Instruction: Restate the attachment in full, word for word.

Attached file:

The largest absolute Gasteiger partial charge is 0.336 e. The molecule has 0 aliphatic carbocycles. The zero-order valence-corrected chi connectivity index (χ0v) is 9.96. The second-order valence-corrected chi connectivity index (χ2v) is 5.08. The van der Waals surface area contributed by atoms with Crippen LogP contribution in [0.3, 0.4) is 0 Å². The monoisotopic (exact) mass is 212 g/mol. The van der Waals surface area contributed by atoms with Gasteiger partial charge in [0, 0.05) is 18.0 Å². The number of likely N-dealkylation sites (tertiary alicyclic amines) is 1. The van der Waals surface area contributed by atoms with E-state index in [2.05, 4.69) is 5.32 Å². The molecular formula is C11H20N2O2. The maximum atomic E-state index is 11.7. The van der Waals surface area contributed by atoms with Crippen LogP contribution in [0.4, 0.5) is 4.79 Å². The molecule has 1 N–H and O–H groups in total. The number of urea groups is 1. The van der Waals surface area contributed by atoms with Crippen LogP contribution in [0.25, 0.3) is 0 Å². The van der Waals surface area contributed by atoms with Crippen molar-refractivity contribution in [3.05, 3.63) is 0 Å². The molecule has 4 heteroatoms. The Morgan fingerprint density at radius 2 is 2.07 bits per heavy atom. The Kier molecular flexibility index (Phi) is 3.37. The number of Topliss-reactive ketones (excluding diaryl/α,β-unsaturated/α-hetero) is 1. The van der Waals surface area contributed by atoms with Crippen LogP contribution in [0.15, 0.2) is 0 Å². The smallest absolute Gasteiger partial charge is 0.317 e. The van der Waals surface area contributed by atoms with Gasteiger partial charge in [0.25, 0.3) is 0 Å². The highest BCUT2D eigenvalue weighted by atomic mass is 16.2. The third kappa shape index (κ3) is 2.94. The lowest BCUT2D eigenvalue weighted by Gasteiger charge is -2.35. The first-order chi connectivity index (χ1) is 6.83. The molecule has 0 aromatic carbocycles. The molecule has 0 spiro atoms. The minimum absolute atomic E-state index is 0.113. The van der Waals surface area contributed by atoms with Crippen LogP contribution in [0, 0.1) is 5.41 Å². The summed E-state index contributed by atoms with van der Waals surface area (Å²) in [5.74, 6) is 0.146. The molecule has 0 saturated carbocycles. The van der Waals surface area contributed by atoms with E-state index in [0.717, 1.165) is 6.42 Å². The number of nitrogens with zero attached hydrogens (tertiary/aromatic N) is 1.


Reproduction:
The largest absolute Gasteiger partial charge is 0.336 e. The molecule has 0 aliphatic carbocycles. The zero-order valence-corrected chi connectivity index (χ0v) is 9.96. The second-order valence-corrected chi connectivity index (χ2v) is 5.08. The van der Waals surface area contributed by atoms with Crippen LogP contribution in [0.3, 0.4) is 0 Å². The monoisotopic (exact) mass is 212 g/mol. The van der Waals surface area contributed by atoms with Gasteiger partial charge in [0, 0.05) is 18.0 Å². The number of likely N-dealkylation sites (tertiary alicyclic amines) is 1. The van der Waals surface area contributed by atoms with E-state index in [2.05, 4.69) is 5.32 Å². The molecular formula is C11H20N2O2. The maximum atomic E-state index is 11.7. The van der Waals surface area contributed by atoms with Crippen LogP contribution in [0.4, 0.5) is 4.79 Å². The molecule has 1 N–H and O–H groups in total. The number of urea groups is 1. The van der Waals surface area contributed by atoms with Crippen LogP contribution in [0.25, 0.3) is 0 Å². The van der Waals surface area contributed by atoms with Crippen molar-refractivity contribution in [3.05, 3.63) is 0 Å². The molecule has 4 heteroatoms. The Morgan fingerprint density at radius 2 is 2.07 bits per heavy atom. The Kier molecular flexibility index (Phi) is 3.37. The number of Topliss-reactive ketones (excluding diaryl/α,β-unsaturated/α-hetero) is 1. The van der Waals surface area contributed by atoms with Crippen LogP contribution in [0.15, 0.2) is 0 Å². The smallest absolute Gasteiger partial charge is 0.317 e. The van der Waals surface area contributed by atoms with Gasteiger partial charge in [0.25, 0.3) is 0 Å². The highest BCUT2D eigenvalue weighted by atomic mass is 16.2. The third kappa shape index (κ3) is 2.94. The lowest BCUT2D eigenvalue weighted by Gasteiger charge is -2.35. The first-order chi connectivity index (χ1) is 6.83. The molecule has 0 aromatic carbocycles. The molecule has 0 spiro atoms. The minimum absolute atomic E-state index is 0.113. The van der Waals surface area contributed by atoms with Crippen LogP contribution in [0, 0.1) is 5.41 Å². The summed E-state index contributed by atoms with van der Waals surface area (Å²) in [5.74, 6) is 0.146. The molecule has 0 saturated carbocycles. The van der Waals surface area contributed by atoms with E-state index in [0.717, 1.165) is 6.42 Å². The number of nitrogens with zero attached hydrogens (tertiary/aromatic N) is 1.